Comcast and Hockeybuzz.com actually share some advertising and joint
ventures, such as Flyersbuzz.tv. It's a good partnership. The rules are
simple: Comcast pays my salary; therefore, we break news on Comcast, and we
refer to that news on Hockeybuzz with a link back to Comcast. Hockeybuzz
is blog-oriented. My material on
CSNPhilly, for now, is more journalism-oriented. Eventually, we will add new material, and I anticipate a
blog for CSN as well.

On to the team... The Flyers have clearly underachieved for much of this
season. Do you feel they'll be able to turn it around before Randy
Jones and Ryan Parent return, or are they in trouble without them?

Every time they seem ready to go into the tank again,
they rebound. I don't see how they are going to afford Jones and Parent
unless they move someone, and I believe Luca Sbisa will go back to
juniors. His salary would come off the cap, but they would still have to
pay him out for the season. I feel a trade involving the defense and a
pricey forward will be coming in December. The back end of this team
would not have been such a problem had all these injuries not occurred
in the pre-season. Hatcher, Jones, Parent have missed every game.

You've
been on the record as supporting a move for the Panthers' Jay
Bouwmeester, who is a player we'd love to see here as well. What kind
of player package will it take to land him, and do you think the Flyers
are interested?

I know the Flyers will be in the hunt once the Panthers decide
to move Bouwmeester. If I am Count Jacqula down there in Sunrise, Fla.,
I go the distance, wait til the trade deadline when teams get
desperate, then make my best deal. If I am Paul Holmgren, I come up
with a "best" deal right now and beat everyone to the punch. There are
two things in hockey every team covets: a franchise goalie and a No. 1
d-man who will be around a long time. Bouwmeester is that kind of guy.
By the way, Matt Carle has been impressive in his short stint here,
offensively—his passes out of the zone, and defensively—his shot
blocking.

Is Marty Biron good enough to lead the Flyers to a Stanley Cup winner?

Based on the season so far, definitely not. Based on last year's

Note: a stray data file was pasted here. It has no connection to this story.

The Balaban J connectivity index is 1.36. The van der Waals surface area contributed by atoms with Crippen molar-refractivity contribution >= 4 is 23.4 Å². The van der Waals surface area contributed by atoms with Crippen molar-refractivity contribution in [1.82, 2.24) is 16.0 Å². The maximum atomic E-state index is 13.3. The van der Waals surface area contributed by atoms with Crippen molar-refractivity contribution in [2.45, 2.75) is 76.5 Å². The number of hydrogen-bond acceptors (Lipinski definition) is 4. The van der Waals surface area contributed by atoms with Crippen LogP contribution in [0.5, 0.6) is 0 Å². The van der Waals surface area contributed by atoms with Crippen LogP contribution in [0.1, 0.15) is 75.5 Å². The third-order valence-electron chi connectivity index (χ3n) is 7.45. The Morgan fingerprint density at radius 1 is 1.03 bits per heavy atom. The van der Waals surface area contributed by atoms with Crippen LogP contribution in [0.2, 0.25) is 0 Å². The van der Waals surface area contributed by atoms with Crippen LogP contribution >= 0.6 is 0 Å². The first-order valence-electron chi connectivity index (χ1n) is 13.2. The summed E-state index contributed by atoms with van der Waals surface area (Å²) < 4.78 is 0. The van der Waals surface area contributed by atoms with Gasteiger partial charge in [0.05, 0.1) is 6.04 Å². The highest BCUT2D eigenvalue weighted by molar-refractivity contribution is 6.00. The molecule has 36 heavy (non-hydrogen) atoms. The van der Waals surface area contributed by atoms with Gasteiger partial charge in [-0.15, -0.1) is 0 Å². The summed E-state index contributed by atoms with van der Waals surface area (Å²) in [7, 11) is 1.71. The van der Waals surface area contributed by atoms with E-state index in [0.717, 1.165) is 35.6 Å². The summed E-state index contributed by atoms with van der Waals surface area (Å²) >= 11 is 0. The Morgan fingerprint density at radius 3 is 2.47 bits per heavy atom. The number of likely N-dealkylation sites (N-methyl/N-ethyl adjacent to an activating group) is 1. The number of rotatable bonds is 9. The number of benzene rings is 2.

playoff run, I would have said yes. If Cam Ward can do it, so can Marty,
but his consistency needs to get back to where it was. He has been much
better and has solid numbers over the past 5 games though. That tells me he is
coming out of his funk. I need to see that Biron the rest of the way to
say he's good enough to win it all.

Any predictions for the outcome of this season?

Second place in the Atlantic Division remains a possibility. As does fourth. It's that tight. It depends on whether Stevens can keep this
team's interest from waning like it did over stretches of last season. I
think that is something the Flyers see in Brendan Shanahan—a guy who can keep
the club heading in one direction and be rather vocal about it. Truth is,
Derian Hatcher was that guy, and not having him in the dressing room is
a huge loss for the club.

Our thanks to Tim for taking the time to talk with us. Look for more from him at CSNPhilly.com.

Best of NBA: Cavs ride Big 3 to huge win over Knicks at MSG

Best of NBA: Cavs ride Big 3 to huge win over Knicks at MSG

NEW YORK -- LeBron James scored 25 points, Kyrie Irving and Kevin Love also surpassed 20, and the Cleveland Cavaliers crushed the New York Knicks 126-94 on Wednesday night.

James had nothing to say Wednesday morning about Knicks President Phil Jackson and not much more about his decision to not stay with the team in a Donald Trump-branded hotel, but he and the Cavs made a loud statement at Madison Square Garden.

It was their second straight win after a three-game skid, and they did it easily in handing the Knicks their worst loss of the season. Irving led Cleveland with 28 points and Love scored 21, 16 in the first quarter.

Brandon Jennings scored 16 points for the Knicks, who had their four-game winning streak snapped and lost for the just the third time in 10 games. He started for Derrick Rose, who missed his first game of the season with lower back pain.

Tristan Thompson grabbed 20 rebounds for the Cavs. They played without guard J.R. Smith, who returned to Cleveland for additional testing after hyperextending his left knee Monday in Toronto (see full recap).

Antetokounmpo drops triple-double in Bucks’ win
MILWAUKEE -- Giannis Antetokounmpo got his second triple-double of the season to lead the Milwaukee Bucks over the Portland Trail Blazers 115-107 on Wednesday night.